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Red Sox’ younger players get a needed break

Jackie Bradley Jr. isn’t the only young Red Sox player struggling at the plate. John Tlumacki/Globe Staff/File

Jackie Bradley Jr. was out of the lineup.

Grady Sizemore was in center.

Will Middlebrooks was placed on the 15-day disabled list with a broken index finger.

That’s how the transaction log read Saturday.

Even before Middlebrooks went on the DL he was close to not being in the Red Sox lineup anyway. He simply isn’t hitting.

Part of the recent problem — young guys underperforming — took care of itself with Middlebrooks’s injury and the determination by manager John Farrell that Bradley simply needed a break.

The addition by subtraction didn’t help the Red Sox Saturday night as Rick Porcello did what Max Scherzer did the night before — shut them down in a 6-1 loss.


Nonetheless, after Farrell read Bradley’s comments from Friday night in which he said he “felt lost” at the plate, that signaled the conclusion that Bradley needed a vacation.

There was no demotion to the minors, and it was passed off as a one-game mental health day. Farrell, who said he didn’t think Sizemore was a full-time center fielder anymore, may have to rethink that if Sizemore can at least make the routine plays.

There’s no question Bradley had produced as a defender, but his offense, especially against offspeed pitches, has been alarming to watch.

Bradley is hitting .122 against offspeed pitches. Overall with the bases empty, Bradley is hitting .127, and .040 on offspeed stuff. With no outs, Bradley is hitting .100, and 0 for 17 against offspeed stuff. In April against offspeed pitches he batted .207, but in May he was 0 for 20.

Bradley has been afforded 143 plate appearances to hit .200. Daniel Nava, on the other hand, was given 75 plate appearances to hit .149, but he had two home runs and was making far more contact.

Nava is hitting .273 in Pawtucket and would be worthy of a return to the majors, but we’ll see if the Red Sox are willing to make the Bradley-Nava switch. That would likely depend on how Sizemore plays in center.


But it isn’t just Bradley.

Xander Bogaerts, who homered Saturday night with nobody on, has had issues with men on base — .154 for the season. With runners in scoring position Bogaerts is hitting .118 and in May is 0 for 9. Before his home run Bogaerts had no RBIs in May in 56 plate appearances, the worst of any batter in the majors.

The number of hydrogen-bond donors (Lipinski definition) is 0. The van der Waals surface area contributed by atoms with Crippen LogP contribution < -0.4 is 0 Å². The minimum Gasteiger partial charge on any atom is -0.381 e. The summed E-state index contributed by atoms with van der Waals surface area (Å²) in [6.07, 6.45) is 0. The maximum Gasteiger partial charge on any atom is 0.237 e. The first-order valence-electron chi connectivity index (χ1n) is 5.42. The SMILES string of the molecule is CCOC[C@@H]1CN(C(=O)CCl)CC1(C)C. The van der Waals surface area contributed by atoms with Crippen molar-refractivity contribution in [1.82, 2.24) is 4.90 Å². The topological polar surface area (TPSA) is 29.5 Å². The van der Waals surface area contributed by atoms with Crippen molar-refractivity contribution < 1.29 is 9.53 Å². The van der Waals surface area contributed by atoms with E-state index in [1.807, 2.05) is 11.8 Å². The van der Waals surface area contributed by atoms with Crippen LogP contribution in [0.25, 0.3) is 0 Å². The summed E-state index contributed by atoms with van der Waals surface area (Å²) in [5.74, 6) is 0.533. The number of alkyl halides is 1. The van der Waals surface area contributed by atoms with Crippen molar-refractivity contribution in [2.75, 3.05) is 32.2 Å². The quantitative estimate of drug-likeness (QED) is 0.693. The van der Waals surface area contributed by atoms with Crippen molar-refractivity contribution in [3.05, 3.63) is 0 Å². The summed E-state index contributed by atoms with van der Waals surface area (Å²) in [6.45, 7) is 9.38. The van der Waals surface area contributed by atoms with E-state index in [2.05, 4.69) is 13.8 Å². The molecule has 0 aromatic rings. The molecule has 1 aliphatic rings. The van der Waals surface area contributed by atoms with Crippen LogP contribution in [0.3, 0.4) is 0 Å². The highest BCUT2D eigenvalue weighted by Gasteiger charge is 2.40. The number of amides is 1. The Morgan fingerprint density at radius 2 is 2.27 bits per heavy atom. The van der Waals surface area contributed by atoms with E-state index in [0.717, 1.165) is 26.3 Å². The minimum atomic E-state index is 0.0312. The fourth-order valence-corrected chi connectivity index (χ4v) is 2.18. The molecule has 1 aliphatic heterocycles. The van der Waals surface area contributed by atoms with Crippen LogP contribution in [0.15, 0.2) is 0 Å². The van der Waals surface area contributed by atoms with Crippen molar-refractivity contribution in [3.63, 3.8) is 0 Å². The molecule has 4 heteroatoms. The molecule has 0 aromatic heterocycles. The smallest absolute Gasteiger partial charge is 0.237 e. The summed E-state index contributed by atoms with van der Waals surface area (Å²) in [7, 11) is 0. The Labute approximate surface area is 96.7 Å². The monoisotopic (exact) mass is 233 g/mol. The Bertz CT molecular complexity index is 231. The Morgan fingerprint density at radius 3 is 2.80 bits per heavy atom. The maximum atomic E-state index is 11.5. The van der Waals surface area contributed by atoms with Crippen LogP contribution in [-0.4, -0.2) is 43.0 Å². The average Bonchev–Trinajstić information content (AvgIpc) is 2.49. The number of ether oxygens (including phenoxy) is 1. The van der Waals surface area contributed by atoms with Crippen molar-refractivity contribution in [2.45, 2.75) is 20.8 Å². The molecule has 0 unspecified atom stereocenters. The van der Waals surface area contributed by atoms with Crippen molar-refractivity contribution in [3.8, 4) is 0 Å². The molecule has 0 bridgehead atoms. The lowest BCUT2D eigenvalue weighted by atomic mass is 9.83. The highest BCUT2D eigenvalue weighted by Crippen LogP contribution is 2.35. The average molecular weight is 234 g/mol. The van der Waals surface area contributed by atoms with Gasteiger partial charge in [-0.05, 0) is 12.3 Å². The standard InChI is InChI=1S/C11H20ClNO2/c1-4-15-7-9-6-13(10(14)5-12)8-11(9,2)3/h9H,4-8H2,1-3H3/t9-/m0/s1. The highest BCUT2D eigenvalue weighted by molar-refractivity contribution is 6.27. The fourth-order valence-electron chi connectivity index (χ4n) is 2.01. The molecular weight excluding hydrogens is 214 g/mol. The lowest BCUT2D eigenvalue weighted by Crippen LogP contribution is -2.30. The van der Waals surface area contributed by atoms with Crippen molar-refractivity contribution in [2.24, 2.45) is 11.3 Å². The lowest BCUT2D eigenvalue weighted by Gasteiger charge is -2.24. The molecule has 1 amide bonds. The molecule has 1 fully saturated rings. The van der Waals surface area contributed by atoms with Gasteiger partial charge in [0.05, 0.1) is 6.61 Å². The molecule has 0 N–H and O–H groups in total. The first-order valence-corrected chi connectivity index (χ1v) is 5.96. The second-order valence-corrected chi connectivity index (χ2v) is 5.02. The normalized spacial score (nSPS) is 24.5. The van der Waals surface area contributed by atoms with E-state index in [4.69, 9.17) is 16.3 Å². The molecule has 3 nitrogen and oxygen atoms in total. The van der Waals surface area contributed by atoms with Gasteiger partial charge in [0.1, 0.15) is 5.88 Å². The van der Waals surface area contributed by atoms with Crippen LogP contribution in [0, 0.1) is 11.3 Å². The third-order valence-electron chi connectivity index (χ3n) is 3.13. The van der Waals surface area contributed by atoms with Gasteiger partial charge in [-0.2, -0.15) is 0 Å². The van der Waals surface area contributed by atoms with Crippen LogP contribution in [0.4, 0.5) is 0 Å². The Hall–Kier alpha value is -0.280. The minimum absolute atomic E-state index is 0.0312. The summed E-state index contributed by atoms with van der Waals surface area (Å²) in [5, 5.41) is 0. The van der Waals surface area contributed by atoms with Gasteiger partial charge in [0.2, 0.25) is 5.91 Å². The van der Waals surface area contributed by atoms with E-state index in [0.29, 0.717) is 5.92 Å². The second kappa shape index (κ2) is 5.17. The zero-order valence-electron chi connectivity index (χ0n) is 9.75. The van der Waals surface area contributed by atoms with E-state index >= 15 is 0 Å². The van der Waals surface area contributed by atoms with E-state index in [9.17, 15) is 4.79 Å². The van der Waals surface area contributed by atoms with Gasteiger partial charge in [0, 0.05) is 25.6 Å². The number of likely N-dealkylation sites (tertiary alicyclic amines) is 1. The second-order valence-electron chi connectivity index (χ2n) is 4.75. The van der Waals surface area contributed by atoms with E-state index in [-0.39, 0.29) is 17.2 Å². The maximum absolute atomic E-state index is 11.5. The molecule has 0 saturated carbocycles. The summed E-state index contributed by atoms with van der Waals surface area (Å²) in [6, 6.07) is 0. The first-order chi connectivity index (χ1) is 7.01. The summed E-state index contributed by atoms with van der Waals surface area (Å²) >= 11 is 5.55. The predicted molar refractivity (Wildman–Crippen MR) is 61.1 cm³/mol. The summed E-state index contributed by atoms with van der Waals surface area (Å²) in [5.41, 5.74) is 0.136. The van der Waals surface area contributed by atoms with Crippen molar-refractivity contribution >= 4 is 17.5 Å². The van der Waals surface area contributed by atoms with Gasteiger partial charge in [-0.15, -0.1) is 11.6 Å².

As Farrell pointed out before Saturday’s game, the Sox aren’t giving up on Bradley. Hard to do that when they have committed to him as their starting center fielder.

But Bradley has been killing them at the bottom of the order. On Friday night, Bradley came up with runners at first and second and nobody out in the bottom of the seventh. It looked like a perfect bunt situation, but they allowed him to swing away. He struck out.

There hasn’t been a lot of confidence in the bottom of the order. It’s hard for a team coming off a World Series championship to watch what’s taken place with this once-productive lineup.

And it’s starting to cause some tension.

A.J. Pierzynski was upset that he didn’t start Friday night because he was 11 for 33 against Max Scherzer. Farrell elected to go with David Ross because he works well with Jon Lester, but Farrell, while noting that it was difficult decision, has stated in the past that he doesn’t like the notion of a “personal catcher” for a pitcher. Yet Ross was Lester’s personal catcher.


Mike Carp has been upset about playing time, but on Saturday bench coach Torey Lovullo had to put out a fire with Carp when the lefthanded hitter was inserted in the lineup without much notice.

This staff prides itself in communicating with players — letting them know the night before whether they’re playing. For some reason, this didn’t occur.

So, there are stressful situations developing as a result of a lineup that hasn’t worked this season.

The return of Brock Holt, who had brought some energy to the team in his first stint a couple of weeks ago, is probably a good addition. Holt was sent back to Pawtucket when Middlebrooks came off the DL, much to everyone’s surprise because he had hit .348 (8 for 23 with four RBIs). Jonathan Herrera was kept because he was a better backup shortstop option, but the boost Holt seemed to give at the time was lost. Holt went 0 for 3 last night.

For the second time, the Sox decided to pass up third base prospect Garin Cecchini. Farrell indicated that the player development staff recommended that Cecchini (.306 with one homer and 17 RBIs) stay in Pawtucket to work on his defense.

What should help is having Shane Victorino in the lineup consistently. He missed a couple of days with swelling in his knee but was back Saturday, which should help. Victorino was 0 for 4 Saturday night.


If Sizemore can make solid contact and get a key hit here and there, that would trump anything Bradley has contributed to this point. But Sizemore went 0 for 3 and hit into a double play.

Young players create excitement and energy when they come up and give an organization hope. But when they fail there’s a deflating feeling and doubt sets in as to how good the players really are.

We’ve heard the argument that Dustin Pedroia struggled to start his first season and then turned things around. But not everyone can do what Pedroia did. He was obviously a special player.

In the weeks to come the younger players will continue to get their chances to prove they can be the next Pedroia.

And if they can, the Red Sox will be OK. But for now, a chance to regroup without them might be for the best.

Nick Cafardo can be reached at cafardo@globe.com. Follow him on Twitter @nickcafardo.